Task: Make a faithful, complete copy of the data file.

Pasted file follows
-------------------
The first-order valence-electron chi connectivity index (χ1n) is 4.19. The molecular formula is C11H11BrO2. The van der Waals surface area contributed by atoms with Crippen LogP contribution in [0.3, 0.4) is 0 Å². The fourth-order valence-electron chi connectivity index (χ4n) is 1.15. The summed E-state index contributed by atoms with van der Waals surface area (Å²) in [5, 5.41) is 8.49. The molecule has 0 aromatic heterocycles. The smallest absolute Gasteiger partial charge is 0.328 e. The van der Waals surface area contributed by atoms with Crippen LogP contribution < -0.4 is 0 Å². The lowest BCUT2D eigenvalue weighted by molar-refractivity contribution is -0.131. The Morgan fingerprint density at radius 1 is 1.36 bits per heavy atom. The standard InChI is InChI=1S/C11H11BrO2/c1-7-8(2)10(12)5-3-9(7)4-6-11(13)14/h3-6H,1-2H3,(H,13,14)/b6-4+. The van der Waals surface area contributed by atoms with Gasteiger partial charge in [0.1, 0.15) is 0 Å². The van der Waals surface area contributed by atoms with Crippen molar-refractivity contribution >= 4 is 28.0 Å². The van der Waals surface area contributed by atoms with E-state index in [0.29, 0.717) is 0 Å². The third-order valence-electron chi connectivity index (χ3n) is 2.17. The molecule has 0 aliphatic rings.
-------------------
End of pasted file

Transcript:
The first-order valence-electron chi connectivity index (χ1n) is 4.19. The molecular formula is C11H11BrO2. The van der Waals surface area contributed by atoms with Crippen LogP contribution in [0.3, 0.4) is 0 Å². The fourth-order valence-electron chi connectivity index (χ4n) is 1.15. The summed E-state index contributed by atoms with van der Waals surface area (Å²) in [5, 5.41) is 8.49. The molecule has 0 aromatic heterocycles. The smallest absolute Gasteiger partial charge is 0.328 e. The van der Waals surface area contributed by atoms with Crippen LogP contribution < -0.4 is 0 Å². The lowest BCUT2D eigenvalue weighted by molar-refractivity contribution is -0.131. The Morgan fingerprint density at radius 1 is 1.36 bits per heavy atom. The standard InChI is InChI=1S/C11H11BrO2/c1-7-8(2)10(12)5-3-9(7)4-6-11(13)14/h3-6H,1-2H3,(H,13,14)/b6-4+. The van der Waals surface area contributed by atoms with Gasteiger partial charge in [0.1, 0.15) is 0 Å². The van der Waals surface area contributed by atoms with Crippen molar-refractivity contribution >= 4 is 28.0 Å². The van der Waals surface area contributed by atoms with E-state index in [0.29, 0.717) is 0 Å². The third-order valence-electron chi connectivity index (χ3n) is 2.17. The molecule has 0 aliphatic rings.